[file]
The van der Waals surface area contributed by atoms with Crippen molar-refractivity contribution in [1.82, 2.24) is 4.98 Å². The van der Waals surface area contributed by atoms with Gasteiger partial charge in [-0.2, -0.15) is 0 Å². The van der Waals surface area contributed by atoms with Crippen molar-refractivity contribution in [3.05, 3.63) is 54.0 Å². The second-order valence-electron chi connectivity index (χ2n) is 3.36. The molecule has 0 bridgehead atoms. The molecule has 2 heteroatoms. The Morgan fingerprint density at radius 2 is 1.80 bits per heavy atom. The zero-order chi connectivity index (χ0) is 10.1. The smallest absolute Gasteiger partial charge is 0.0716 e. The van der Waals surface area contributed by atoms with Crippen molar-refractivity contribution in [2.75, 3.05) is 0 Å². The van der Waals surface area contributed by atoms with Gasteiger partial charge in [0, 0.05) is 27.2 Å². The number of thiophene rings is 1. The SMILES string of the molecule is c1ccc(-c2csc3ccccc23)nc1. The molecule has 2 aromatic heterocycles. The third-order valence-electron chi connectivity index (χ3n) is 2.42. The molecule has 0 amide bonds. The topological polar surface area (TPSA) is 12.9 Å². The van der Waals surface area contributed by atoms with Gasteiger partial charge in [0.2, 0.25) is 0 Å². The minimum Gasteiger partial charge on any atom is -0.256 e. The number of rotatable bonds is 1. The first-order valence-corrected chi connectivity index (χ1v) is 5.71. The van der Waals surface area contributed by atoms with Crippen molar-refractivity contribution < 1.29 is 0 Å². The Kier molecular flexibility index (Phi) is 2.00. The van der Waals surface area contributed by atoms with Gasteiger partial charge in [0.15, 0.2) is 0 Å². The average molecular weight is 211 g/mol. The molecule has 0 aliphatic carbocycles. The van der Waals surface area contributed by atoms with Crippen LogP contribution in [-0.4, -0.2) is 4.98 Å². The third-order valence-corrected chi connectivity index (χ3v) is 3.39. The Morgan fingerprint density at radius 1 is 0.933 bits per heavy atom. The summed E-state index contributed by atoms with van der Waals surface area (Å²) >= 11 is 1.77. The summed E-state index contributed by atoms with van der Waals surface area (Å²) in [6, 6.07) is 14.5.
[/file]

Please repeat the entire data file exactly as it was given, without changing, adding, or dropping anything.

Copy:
The van der Waals surface area contributed by atoms with Crippen molar-refractivity contribution in [1.82, 2.24) is 4.98 Å². The van der Waals surface area contributed by atoms with Gasteiger partial charge in [-0.2, -0.15) is 0 Å². The van der Waals surface area contributed by atoms with Crippen molar-refractivity contribution in [3.05, 3.63) is 54.0 Å². The second-order valence-electron chi connectivity index (χ2n) is 3.36. The molecule has 0 bridgehead atoms. The molecule has 2 heteroatoms. The Morgan fingerprint density at radius 2 is 1.80 bits per heavy atom. The zero-order chi connectivity index (χ0) is 10.1. The smallest absolute Gasteiger partial charge is 0.0716 e. The van der Waals surface area contributed by atoms with Crippen molar-refractivity contribution in [2.75, 3.05) is 0 Å². The van der Waals surface area contributed by atoms with Gasteiger partial charge in [0, 0.05) is 27.2 Å². The number of thiophene rings is 1. The SMILES string of the molecule is c1ccc(-c2csc3ccccc23)nc1. The molecule has 2 aromatic heterocycles. The third-order valence-electron chi connectivity index (χ3n) is 2.42. The molecule has 0 amide bonds. The topological polar surface area (TPSA) is 12.9 Å². The van der Waals surface area contributed by atoms with Gasteiger partial charge in [0.2, 0.25) is 0 Å². The minimum Gasteiger partial charge on any atom is -0.256 e. The number of rotatable bonds is 1. The first-order valence-corrected chi connectivity index (χ1v) is 5.71. The van der Waals surface area contributed by atoms with Crippen molar-refractivity contribution < 1.29 is 0 Å². The Kier molecular flexibility index (Phi) is 2.00. The van der Waals surface area contributed by atoms with Gasteiger partial charge in [0.15, 0.2) is 0 Å². The average molecular weight is 211 g/mol. The molecule has 0 aliphatic carbocycles. The van der Waals surface area contributed by atoms with Crippen LogP contribution in [-0.4, -0.2) is 4.98 Å². The third-order valence-corrected chi connectivity index (χ3v) is 3.39. The Morgan fingerprint density at radius 1 is 0.933 bits per heavy atom. The summed E-state index contributed by atoms with van der Waals surface area (Å²) >= 11 is 1.77. The summed E-state index contributed by atoms with van der Waals surface area (Å²) in [6, 6.07) is 14.5.